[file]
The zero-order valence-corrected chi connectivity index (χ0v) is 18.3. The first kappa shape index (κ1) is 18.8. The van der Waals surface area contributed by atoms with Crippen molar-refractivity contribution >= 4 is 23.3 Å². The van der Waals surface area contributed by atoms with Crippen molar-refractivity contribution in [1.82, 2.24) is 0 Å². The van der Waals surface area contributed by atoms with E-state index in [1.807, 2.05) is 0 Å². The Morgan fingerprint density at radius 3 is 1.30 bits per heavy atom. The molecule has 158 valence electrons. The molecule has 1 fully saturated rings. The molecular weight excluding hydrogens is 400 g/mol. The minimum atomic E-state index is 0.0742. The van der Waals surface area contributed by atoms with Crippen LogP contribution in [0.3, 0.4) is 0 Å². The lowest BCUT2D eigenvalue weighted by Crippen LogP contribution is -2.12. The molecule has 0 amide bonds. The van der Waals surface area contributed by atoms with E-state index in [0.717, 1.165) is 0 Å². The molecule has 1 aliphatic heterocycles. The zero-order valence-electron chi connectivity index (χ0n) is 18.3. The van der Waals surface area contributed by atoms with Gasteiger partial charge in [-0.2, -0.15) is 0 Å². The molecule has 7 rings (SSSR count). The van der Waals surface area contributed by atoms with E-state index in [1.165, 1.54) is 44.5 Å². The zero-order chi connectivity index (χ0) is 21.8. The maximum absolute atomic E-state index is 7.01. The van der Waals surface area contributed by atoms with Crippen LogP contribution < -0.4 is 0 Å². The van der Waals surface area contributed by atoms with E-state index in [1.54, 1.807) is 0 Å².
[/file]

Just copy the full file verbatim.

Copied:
The zero-order valence-corrected chi connectivity index (χ0v) is 18.3. The first kappa shape index (κ1) is 18.8. The van der Waals surface area contributed by atoms with Crippen molar-refractivity contribution >= 4 is 23.3 Å². The van der Waals surface area contributed by atoms with Crippen molar-refractivity contribution in [1.82, 2.24) is 0 Å². The van der Waals surface area contributed by atoms with E-state index in [1.807, 2.05) is 0 Å². The Morgan fingerprint density at radius 3 is 1.30 bits per heavy atom. The molecule has 158 valence electrons. The molecule has 1 fully saturated rings. The molecular weight excluding hydrogens is 400 g/mol. The minimum atomic E-state index is 0.0742. The van der Waals surface area contributed by atoms with Crippen LogP contribution in [0.3, 0.4) is 0 Å². The lowest BCUT2D eigenvalue weighted by Crippen LogP contribution is -2.12. The molecule has 0 amide bonds. The van der Waals surface area contributed by atoms with E-state index in [0.717, 1.165) is 0 Å². The molecule has 1 aliphatic heterocycles. The zero-order valence-electron chi connectivity index (χ0n) is 18.3. The van der Waals surface area contributed by atoms with Gasteiger partial charge in [-0.2, -0.15) is 0 Å². The molecule has 7 rings (SSSR count). The van der Waals surface area contributed by atoms with E-state index in [1.165, 1.54) is 44.5 Å². The zero-order chi connectivity index (χ0) is 21.8. The maximum absolute atomic E-state index is 7.01. The van der Waals surface area contributed by atoms with Crippen LogP contribution < -0.4 is 0 Å². The van der Waals surface area contributed by atoms with E-state index in [1.54, 1.807) is 0 Å².